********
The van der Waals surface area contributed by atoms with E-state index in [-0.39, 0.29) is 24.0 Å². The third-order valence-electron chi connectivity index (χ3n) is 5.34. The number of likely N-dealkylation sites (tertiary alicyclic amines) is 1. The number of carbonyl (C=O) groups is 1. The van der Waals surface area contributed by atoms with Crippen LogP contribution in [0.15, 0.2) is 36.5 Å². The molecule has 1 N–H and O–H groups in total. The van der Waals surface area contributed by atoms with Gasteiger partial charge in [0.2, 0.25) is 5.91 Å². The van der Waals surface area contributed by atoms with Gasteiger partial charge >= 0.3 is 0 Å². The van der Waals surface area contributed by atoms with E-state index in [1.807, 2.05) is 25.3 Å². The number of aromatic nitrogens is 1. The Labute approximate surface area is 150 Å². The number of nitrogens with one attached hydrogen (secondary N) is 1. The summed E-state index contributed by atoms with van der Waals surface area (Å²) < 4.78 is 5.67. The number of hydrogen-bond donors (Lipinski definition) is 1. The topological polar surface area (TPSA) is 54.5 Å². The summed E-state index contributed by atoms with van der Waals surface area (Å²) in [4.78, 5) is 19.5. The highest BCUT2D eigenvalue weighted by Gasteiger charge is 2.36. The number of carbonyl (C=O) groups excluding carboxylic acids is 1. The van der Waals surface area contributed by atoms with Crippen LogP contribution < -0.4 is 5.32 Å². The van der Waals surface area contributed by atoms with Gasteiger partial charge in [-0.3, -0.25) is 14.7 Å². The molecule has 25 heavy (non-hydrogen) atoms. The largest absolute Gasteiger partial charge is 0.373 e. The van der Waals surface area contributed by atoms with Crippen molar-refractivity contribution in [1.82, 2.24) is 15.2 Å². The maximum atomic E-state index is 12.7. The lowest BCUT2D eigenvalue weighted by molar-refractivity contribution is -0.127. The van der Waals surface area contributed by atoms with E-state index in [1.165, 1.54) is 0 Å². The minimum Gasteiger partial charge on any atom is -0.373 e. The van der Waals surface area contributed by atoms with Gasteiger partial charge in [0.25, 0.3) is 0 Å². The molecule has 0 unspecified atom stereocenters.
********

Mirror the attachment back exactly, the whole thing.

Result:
The van der Waals surface area contributed by atoms with E-state index in [-0.39, 0.29) is 24.0 Å². The third-order valence-electron chi connectivity index (χ3n) is 5.34. The number of likely N-dealkylation sites (tertiary alicyclic amines) is 1. The number of carbonyl (C=O) groups is 1. The van der Waals surface area contributed by atoms with Crippen LogP contribution in [0.15, 0.2) is 36.5 Å². The molecule has 1 N–H and O–H groups in total. The van der Waals surface area contributed by atoms with Gasteiger partial charge in [0.2, 0.25) is 5.91 Å². The van der Waals surface area contributed by atoms with Gasteiger partial charge >= 0.3 is 0 Å². The van der Waals surface area contributed by atoms with E-state index in [1.807, 2.05) is 25.3 Å². The number of aromatic nitrogens is 1. The Labute approximate surface area is 150 Å². The number of nitrogens with one attached hydrogen (secondary N) is 1. The summed E-state index contributed by atoms with van der Waals surface area (Å²) < 4.78 is 5.67. The number of hydrogen-bond donors (Lipinski definition) is 1. The topological polar surface area (TPSA) is 54.5 Å². The summed E-state index contributed by atoms with van der Waals surface area (Å²) in [4.78, 5) is 19.5. The highest BCUT2D eigenvalue weighted by Gasteiger charge is 2.36. The number of carbonyl (C=O) groups excluding carboxylic acids is 1. The van der Waals surface area contributed by atoms with Crippen LogP contribution < -0.4 is 5.32 Å². The van der Waals surface area contributed by atoms with Gasteiger partial charge in [-0.3, -0.25) is 14.7 Å². The molecule has 25 heavy (non-hydrogen) atoms. The largest absolute Gasteiger partial charge is 0.373 e. The van der Waals surface area contributed by atoms with Crippen molar-refractivity contribution in [1.82, 2.24) is 15.2 Å². The maximum atomic E-state index is 12.7. The lowest BCUT2D eigenvalue weighted by molar-refractivity contribution is -0.127. The van der Waals surface area contributed by atoms with E-state index in [1.165, 1.54) is 0 Å². The minimum Gasteiger partial charge on any atom is -0.373 e. The van der Waals surface area contributed by atoms with Gasteiger partial charge in [0.25, 0.3) is 0 Å². The molecule has 0 unspecified atom stereocenters.